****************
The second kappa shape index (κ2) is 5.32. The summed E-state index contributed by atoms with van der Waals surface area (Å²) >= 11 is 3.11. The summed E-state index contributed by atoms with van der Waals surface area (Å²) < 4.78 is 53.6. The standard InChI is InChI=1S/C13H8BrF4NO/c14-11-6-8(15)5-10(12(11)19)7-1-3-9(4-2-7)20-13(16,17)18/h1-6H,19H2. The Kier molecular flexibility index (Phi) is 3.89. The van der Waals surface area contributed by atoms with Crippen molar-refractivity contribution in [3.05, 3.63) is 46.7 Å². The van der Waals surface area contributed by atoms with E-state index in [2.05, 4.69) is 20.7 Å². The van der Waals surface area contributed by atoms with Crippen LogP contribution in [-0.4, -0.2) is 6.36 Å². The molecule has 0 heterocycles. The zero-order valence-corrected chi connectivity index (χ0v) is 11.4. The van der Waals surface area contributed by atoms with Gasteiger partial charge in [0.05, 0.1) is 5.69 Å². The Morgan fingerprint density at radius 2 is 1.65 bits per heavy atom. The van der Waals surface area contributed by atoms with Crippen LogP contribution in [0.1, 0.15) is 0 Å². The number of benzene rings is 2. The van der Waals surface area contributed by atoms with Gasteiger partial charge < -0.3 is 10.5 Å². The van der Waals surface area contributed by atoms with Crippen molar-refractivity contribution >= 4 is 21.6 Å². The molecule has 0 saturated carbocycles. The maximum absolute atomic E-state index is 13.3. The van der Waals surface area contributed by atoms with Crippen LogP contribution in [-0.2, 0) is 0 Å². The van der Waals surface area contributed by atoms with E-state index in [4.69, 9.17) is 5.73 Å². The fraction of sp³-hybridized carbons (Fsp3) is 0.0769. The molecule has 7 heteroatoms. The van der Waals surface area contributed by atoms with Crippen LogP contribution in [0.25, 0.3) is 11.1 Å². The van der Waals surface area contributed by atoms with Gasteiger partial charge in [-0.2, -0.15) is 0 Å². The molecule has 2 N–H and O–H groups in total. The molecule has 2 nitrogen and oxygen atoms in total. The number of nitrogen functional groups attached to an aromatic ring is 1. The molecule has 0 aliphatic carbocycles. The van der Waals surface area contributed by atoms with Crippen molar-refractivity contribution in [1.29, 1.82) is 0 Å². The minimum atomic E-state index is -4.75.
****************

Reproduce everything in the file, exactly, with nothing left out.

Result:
The second kappa shape index (κ2) is 5.32. The summed E-state index contributed by atoms with van der Waals surface area (Å²) >= 11 is 3.11. The summed E-state index contributed by atoms with van der Waals surface area (Å²) < 4.78 is 53.6. The standard InChI is InChI=1S/C13H8BrF4NO/c14-11-6-8(15)5-10(12(11)19)7-1-3-9(4-2-7)20-13(16,17)18/h1-6H,19H2. The Kier molecular flexibility index (Phi) is 3.89. The van der Waals surface area contributed by atoms with Crippen molar-refractivity contribution in [3.05, 3.63) is 46.7 Å². The van der Waals surface area contributed by atoms with E-state index in [2.05, 4.69) is 20.7 Å². The van der Waals surface area contributed by atoms with Crippen LogP contribution in [-0.4, -0.2) is 6.36 Å². The molecule has 0 heterocycles. The zero-order valence-corrected chi connectivity index (χ0v) is 11.4. The van der Waals surface area contributed by atoms with Gasteiger partial charge in [0.05, 0.1) is 5.69 Å². The Morgan fingerprint density at radius 2 is 1.65 bits per heavy atom. The van der Waals surface area contributed by atoms with Crippen LogP contribution in [0.1, 0.15) is 0 Å². The number of benzene rings is 2. The van der Waals surface area contributed by atoms with Gasteiger partial charge < -0.3 is 10.5 Å². The van der Waals surface area contributed by atoms with Crippen molar-refractivity contribution >= 4 is 21.6 Å². The molecule has 0 saturated carbocycles. The maximum absolute atomic E-state index is 13.3. The van der Waals surface area contributed by atoms with Crippen LogP contribution in [-0.2, 0) is 0 Å². The van der Waals surface area contributed by atoms with E-state index in [4.69, 9.17) is 5.73 Å². The fraction of sp³-hybridized carbons (Fsp3) is 0.0769. The molecule has 7 heteroatoms. The van der Waals surface area contributed by atoms with Crippen LogP contribution in [0.25, 0.3) is 11.1 Å². The van der Waals surface area contributed by atoms with Gasteiger partial charge in [-0.2, -0.15) is 0 Å². The molecule has 2 N–H and O–H groups in total. The molecule has 2 nitrogen and oxygen atoms in total. The number of nitrogen functional groups attached to an aromatic ring is 1. The molecule has 0 aliphatic carbocycles. The van der Waals surface area contributed by atoms with Crippen molar-refractivity contribution in [1.29, 1.82) is 0 Å². The minimum atomic E-state index is -4.75.